FIG. 1 illustrates a side cross sectional view of one embodiment of a fluid delivery catheter 100. The fluid delivery catheter 100 can be used to provide therapeutic agents to a particular region of a patient's body, for example, to prevent or treat arterial disease (e.g. arterial stenosis or restenosis). The fluid delivery catheter 100 can be any medical device designed for insertion into a region of a patient's body to permit injection of fluids. It is contemplated that the fluid delivery catheter has applicability for use with any region within a patient's body, including blood vessels (e.g. coronary arteries), urinary tract, intestinal tract, kidney ducts, and the like.

In FIG. 1, the fluid delivery catheter 100 includes a needle 130 within a needle sheath 110. The needle sheath is mounted on a dilatation catheter 120. The fluid delivery catheter 100 is shown within a cavity 160 of a patient's body in FIG. 1. The cavity 160 may be a lumen of a blood vessel, such as a coronary artery. The fluid delivery catheter 100 is maneuvered over a guidewire 114. The guidewire directs the fluid delivery catheter 100 through torturous passageways within the body to arrive at the desired body cavity 160. The dilatation catheter 120 has a balloon 112 that inflates and directs the needle tip 132, which is extendable, toward body tissue such as a blood vessel wall 150.

The needle 130 includes a needle tip 132 and an aperture 134 located a predetermined distance from the needle tip 132. As the needle 130 is inserted into body tissue, first the needle tip 132 and then the aperture 134 become occluded. This is shown in FIG. 2. The occlusion of the needle tip 132 and aperture 134 increase the injection pressure of the fluid within the needle 130, thereby allowing an operator to determine tissue contact and penetration depth of the needle 130.

In one embodiment the needle 130 may include more than one aperture 134 spaced in predetermined measurements from the needle tip 132 of the needle 130. For example, a first aperture 134 may be located a first predetermined distance from the needle tip 132. A second aperture (not shown) may be located a second predetermined distance from the first aperture 134. In alternative embodiments, there may be more than two apertures.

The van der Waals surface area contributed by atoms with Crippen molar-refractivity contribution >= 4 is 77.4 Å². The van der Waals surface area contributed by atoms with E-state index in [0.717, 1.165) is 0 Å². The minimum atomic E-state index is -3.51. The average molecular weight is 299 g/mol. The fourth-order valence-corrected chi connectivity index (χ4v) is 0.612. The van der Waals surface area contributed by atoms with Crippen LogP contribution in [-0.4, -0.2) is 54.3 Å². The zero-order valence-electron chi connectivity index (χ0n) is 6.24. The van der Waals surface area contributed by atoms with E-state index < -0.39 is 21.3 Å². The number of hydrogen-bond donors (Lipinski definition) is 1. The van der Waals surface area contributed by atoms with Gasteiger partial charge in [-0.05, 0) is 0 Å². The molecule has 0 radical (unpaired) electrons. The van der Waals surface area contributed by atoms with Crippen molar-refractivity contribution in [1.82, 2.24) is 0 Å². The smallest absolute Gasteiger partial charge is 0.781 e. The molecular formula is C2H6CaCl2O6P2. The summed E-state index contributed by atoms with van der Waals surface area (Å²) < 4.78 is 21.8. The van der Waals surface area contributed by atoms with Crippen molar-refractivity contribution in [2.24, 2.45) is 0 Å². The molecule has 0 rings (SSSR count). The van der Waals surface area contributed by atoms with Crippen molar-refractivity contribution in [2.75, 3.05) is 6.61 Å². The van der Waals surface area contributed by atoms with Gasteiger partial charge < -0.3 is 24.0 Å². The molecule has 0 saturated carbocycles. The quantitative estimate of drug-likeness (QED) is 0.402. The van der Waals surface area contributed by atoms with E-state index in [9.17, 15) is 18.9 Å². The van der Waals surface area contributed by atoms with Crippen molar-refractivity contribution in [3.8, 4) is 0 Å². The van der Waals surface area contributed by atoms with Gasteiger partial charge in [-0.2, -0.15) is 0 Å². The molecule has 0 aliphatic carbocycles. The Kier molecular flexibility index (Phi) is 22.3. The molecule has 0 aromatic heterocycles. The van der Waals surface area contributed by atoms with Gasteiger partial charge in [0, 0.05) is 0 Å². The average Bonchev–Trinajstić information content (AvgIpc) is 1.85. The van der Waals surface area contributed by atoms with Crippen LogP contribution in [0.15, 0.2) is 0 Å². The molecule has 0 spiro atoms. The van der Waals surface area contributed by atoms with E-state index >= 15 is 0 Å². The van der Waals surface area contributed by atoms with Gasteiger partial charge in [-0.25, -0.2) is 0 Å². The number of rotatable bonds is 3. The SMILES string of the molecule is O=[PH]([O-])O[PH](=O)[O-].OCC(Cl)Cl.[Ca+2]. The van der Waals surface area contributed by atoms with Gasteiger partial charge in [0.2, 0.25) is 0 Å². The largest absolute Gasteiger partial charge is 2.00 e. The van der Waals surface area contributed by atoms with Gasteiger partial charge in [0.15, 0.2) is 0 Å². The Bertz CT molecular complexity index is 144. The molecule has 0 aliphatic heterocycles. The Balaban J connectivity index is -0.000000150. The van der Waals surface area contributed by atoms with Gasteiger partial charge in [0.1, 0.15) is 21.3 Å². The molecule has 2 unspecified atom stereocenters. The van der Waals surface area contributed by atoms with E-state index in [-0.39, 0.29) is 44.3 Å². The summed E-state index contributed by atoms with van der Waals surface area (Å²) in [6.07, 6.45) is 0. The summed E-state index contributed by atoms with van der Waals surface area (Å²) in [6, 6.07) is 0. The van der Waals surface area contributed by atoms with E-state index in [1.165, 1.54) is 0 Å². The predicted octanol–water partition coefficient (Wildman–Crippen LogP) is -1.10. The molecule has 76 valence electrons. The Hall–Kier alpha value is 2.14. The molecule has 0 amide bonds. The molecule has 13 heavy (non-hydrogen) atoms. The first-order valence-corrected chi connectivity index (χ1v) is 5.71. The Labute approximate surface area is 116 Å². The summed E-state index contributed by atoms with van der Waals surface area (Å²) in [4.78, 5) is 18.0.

In one embodiment, the space between the apertures may be the same. In other alternative embodiments, the distances between the apertures may be different. In another embodiment, the apertures may all be the same size and shape while in another embodiment the sizes and shapes of the apertures could be different. The apertures should be much smaller than the needle tip 132 lumen so that the fluid will be ejected from the needle tip 132 rather than the aperture 134. The occlusion of both the needle tip 132 and individual aperture 134 and the concomitant increases of injection pressure allow an operator to determine the penetration depth of the needle 130 as it becomes embedded in the vessel wall 150.

FIG. 2 illustrates the embodiment of the fluid delivery catheter 100 of FIG. 1 where the needle 130 is shown penetrating a vessel wall 150. As the needle tip 132 contacts the vessel wall 150, the needle tip 132 becomes occluded. Then, as the needle 130 further penetrates the vessel wall 150, the aperture 134 that is located a predetermined distance from the needle tip 132 becomes occluded. Accordingly, in alternative embodiments, the predetermined distance between the needle tip 132 and aperture 134 may vary according to what the desired penetration depth may be.

In one embodiment, injection pressure measurements are taken continuously as a therapeutic agent is injected from the first end of a needle, through the needle 130, and to the needle tip 132.

As the vessel wall or other tissue within the body occludes the needle tip 132, an increase in pressure will occur. Accordingly, an operator is able to determine by the increase in fluid pressure that the needle tip 132 has contacted the vessel wall. As the vessel wall or other tissue occludes the aperture 134, another increase in fluid pressure will occur. An operator is again able to determine by the second increase in pressure that the needle 130 has been inserted to a predetermined depth in the tissue or vessel wall 150.

FIG. 2 a illustrates an alternative embodiment of a fluid delivery catheter 200 where a needle 230 penetrates and extends into tissue 270 beyond the vessel wall 250. In FIG. 2 a, the needle 230 includes more than one aperture. The first aperture 234 is located a predetermined distance from the needle tip 232 so that occlusion of the first aperture 234 indicates penetration of the needle 230 a certain depth into the first tissue layer or vessel wall 250. The second aperture 236 is located a predetermined distance from the first aperture 234 so that the occlusion of the second aperture 236 indicates a further penetration of the needle 230. In some cases, an operator may have knowledge about the thickness of certain tissue. For example, the vessel wall 250 may be a known thickness. The second aperture 236 may then be placed according to that known thickness so that occlusion of the second aperture 236 indicates the needle 230 has penetrated all the way through the first layer of tissue 250 and into the second layer of tissue 270.